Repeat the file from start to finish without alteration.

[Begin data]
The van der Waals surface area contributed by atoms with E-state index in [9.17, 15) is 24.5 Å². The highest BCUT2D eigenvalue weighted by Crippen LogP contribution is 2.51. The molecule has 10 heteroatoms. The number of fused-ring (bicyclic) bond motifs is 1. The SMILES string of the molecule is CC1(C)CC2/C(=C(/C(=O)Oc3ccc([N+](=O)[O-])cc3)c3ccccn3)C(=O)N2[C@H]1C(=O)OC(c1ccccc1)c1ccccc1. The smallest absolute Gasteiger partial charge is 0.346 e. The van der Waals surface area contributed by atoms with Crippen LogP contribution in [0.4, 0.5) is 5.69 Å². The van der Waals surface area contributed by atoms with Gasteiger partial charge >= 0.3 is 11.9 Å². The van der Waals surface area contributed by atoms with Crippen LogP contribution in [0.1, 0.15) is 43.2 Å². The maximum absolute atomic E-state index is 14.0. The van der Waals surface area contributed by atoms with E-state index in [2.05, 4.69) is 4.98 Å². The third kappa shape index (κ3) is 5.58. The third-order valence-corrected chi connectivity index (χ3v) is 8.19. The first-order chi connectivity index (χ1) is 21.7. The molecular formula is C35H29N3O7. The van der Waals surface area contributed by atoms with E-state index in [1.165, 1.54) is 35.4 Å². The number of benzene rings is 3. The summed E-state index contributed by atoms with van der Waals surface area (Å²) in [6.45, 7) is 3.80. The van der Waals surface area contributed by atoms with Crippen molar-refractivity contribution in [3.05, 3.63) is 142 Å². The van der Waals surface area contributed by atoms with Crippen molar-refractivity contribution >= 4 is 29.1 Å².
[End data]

The van der Waals surface area contributed by atoms with E-state index in [9.17, 15) is 24.5 Å². The highest BCUT2D eigenvalue weighted by Crippen LogP contribution is 2.51. The molecule has 10 heteroatoms. The number of fused-ring (bicyclic) bond motifs is 1. The SMILES string of the molecule is CC1(C)CC2/C(=C(/C(=O)Oc3ccc([N+](=O)[O-])cc3)c3ccccn3)C(=O)N2[C@H]1C(=O)OC(c1ccccc1)c1ccccc1. The smallest absolute Gasteiger partial charge is 0.346 e. The van der Waals surface area contributed by atoms with Crippen LogP contribution in [0.4, 0.5) is 5.69 Å². The van der Waals surface area contributed by atoms with Gasteiger partial charge >= 0.3 is 11.9 Å². The van der Waals surface area contributed by atoms with Crippen LogP contribution in [0.1, 0.15) is 43.2 Å². The maximum absolute atomic E-state index is 14.0. The van der Waals surface area contributed by atoms with E-state index in [2.05, 4.69) is 4.98 Å². The third kappa shape index (κ3) is 5.58. The third-order valence-corrected chi connectivity index (χ3v) is 8.19. The first-order chi connectivity index (χ1) is 21.7. The molecular formula is C35H29N3O7. The van der Waals surface area contributed by atoms with E-state index in [1.165, 1.54) is 35.4 Å². The number of benzene rings is 3. The summed E-state index contributed by atoms with van der Waals surface area (Å²) in [6.45, 7) is 3.80. The van der Waals surface area contributed by atoms with Crippen molar-refractivity contribution in [3.05, 3.63) is 142 Å². The van der Waals surface area contributed by atoms with Crippen molar-refractivity contribution >= 4 is 29.1 Å².